by January 30, 2004 0 comments

In our last month’s issue we talked about the techniques that can be used to implement security in a wireless LAN (How to Secure your Wi-Fi LAN, page 30, PCQuest January 2004). In this article we will take you through a step-by-step process of setting up a secure wireless LAN using PEAP (Protected Extensible Authentication Protocol). 

Configute the Domain Controller

Create Active Directory Domain running DHCP 
Create an Active Directory domain, for example, on DC1. Install and configure DHCP and DNS services on it and assign DC1 a static IP address (for example, 

Configure the DHCP service to provide DC1’s IP address ( as the DNS server to DHCP clients. Also configure it to provide the gateway IP address on the clients.

Raise domain functional level
Raise the domain functional level of the server to Windows Server 2003. To do this, open the Active Directory Domains and Trusts snap-in from the Administrative Tools folder, and right-click on the domain computer DC1.wireless. net. Click on Raise Domain Functional Level and then select Windows Server 2003 on the Raise Domain Functional Level page. Click on Raise and then on OK.

Create Certification Authority
Make the domain controller a CA (Certification Authority) by installing Certificate Services on it. To do so, go to Control Panel>Add or Remove Programs>Add/Remove Windows Components. On the Windows Components Wizard page, select Certificate Services and click on Next. On the next Windows Components Wizard page, select Enterprise root CA and click on Next. Type Wireless CA in the Common Name for this CA field and click on Next. Accept the default Certificate
Database Settings and click on Next.

Add client users and computers to domain
Add the RADIUS server IAS1 and a client computer, which will be called CLIENT1, to the domain’s computer list using the Active Directory Users and Computers snap-in. Create a new domain user and name it (for example, WirelessTest). Next, to allow wireless access to client users and computers, in the Active Directory Users and Computers console tree, click on the Computers folder, right-click on CLIENT1, click on Properties and then on the Dial-in tab. Select Allow Access and then click on OK. Similarly, allow Dial-in access to the WirelessTest user. Create a new group called WirelessUsers. Then add the CLIENT1 computer and the WirelessTest user to the WirelessUsers group.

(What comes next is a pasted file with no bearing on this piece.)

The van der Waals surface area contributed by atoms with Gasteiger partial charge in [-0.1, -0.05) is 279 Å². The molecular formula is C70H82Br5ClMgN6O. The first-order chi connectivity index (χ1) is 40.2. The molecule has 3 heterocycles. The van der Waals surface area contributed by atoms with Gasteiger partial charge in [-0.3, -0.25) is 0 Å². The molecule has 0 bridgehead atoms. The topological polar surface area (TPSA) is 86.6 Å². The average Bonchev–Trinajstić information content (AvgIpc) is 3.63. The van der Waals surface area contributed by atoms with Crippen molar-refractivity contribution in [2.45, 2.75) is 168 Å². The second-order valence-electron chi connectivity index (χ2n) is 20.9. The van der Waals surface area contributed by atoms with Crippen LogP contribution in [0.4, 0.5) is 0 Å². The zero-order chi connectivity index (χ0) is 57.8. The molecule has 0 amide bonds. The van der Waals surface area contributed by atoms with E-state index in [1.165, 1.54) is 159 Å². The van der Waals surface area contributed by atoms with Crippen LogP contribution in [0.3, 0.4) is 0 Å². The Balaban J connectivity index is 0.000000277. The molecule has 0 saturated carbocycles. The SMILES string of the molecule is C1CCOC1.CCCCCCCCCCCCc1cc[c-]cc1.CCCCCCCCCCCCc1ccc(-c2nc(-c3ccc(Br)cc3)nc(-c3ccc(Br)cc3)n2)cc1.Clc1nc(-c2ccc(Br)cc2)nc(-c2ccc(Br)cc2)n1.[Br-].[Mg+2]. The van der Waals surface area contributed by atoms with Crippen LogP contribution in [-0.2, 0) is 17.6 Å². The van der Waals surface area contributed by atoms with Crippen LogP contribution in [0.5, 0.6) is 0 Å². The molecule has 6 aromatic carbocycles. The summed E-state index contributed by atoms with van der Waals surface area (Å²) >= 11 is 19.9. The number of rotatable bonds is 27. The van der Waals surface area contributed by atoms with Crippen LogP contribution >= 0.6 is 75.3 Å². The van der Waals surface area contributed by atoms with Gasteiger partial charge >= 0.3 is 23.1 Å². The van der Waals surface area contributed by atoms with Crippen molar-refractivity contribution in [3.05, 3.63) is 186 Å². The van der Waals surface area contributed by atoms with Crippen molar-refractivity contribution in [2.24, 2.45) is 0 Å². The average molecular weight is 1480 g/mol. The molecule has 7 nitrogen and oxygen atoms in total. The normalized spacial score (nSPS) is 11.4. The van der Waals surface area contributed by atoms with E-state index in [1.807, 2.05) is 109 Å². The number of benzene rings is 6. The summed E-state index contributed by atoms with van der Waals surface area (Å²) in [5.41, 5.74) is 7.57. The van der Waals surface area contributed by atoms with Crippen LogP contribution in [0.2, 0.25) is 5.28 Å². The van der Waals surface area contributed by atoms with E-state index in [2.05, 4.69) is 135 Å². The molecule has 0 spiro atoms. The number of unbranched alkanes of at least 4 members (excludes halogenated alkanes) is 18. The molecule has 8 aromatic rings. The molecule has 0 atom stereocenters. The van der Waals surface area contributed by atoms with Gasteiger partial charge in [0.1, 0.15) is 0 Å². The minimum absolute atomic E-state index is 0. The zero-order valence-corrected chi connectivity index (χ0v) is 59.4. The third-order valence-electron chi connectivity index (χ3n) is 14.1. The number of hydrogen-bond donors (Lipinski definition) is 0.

Requesting computer certificate

Do basic installation and configuration
Install a Windows Server 2003 computer as a member server named IAS1 in the domain. Assign it a static IP address, Configure the DNS server IP address as Install IAS (Internet Authentication Service) as a Networking Services component by using Add or Remove Programs from the Control Panel. The IAS server supports the RADIUS protocol for authentication.

Configure IAS
In the Administrative Tools folder, open the Internet Authentication Service snap-in. Right-click on Internet Authentication Service and then click on Register Server in Active Directory. When the Register Internet Authentication Server in Active Directory dialog box appears, click on OK.

Create certificates console
Create an MMC (Microsoft Management Console) console on your IAS server that contains the Certificates (Local Computer) snap-in. Click on Start>Run and type mmc and then click on OK. On the File menu, click on Add/Remove snap-in and then on Add. Under snap-in, double-click on Certificates, click on Computer account, and then click on Next. Click on Local computer>Finish>Close>OK.

Request computer certificate
In the Certificates (Local Computer) console created above, right-click on the Personal folder and click on All Tasks>Request New Certificate>Next. Click on Computer for the Certificate types and then on Next. Type IAS1 Server Certificate in Friendly name and click on Next. On the Completing the Certificate Request Wizard page, Click on Finish. A “The certificate request was successful” message will be displayed. Click on OK. 

  • We used the following for implementing Wi-Fi security.
  • A Windows 2003 Server system (named DC1) as a domain controller
  • A Windows 2003 Server system (named IAS1) acting as a RADIUS (Remote Authentication Dial-in User Service) server
  • A Win XP system with SP1 (named CLIENT1) as the client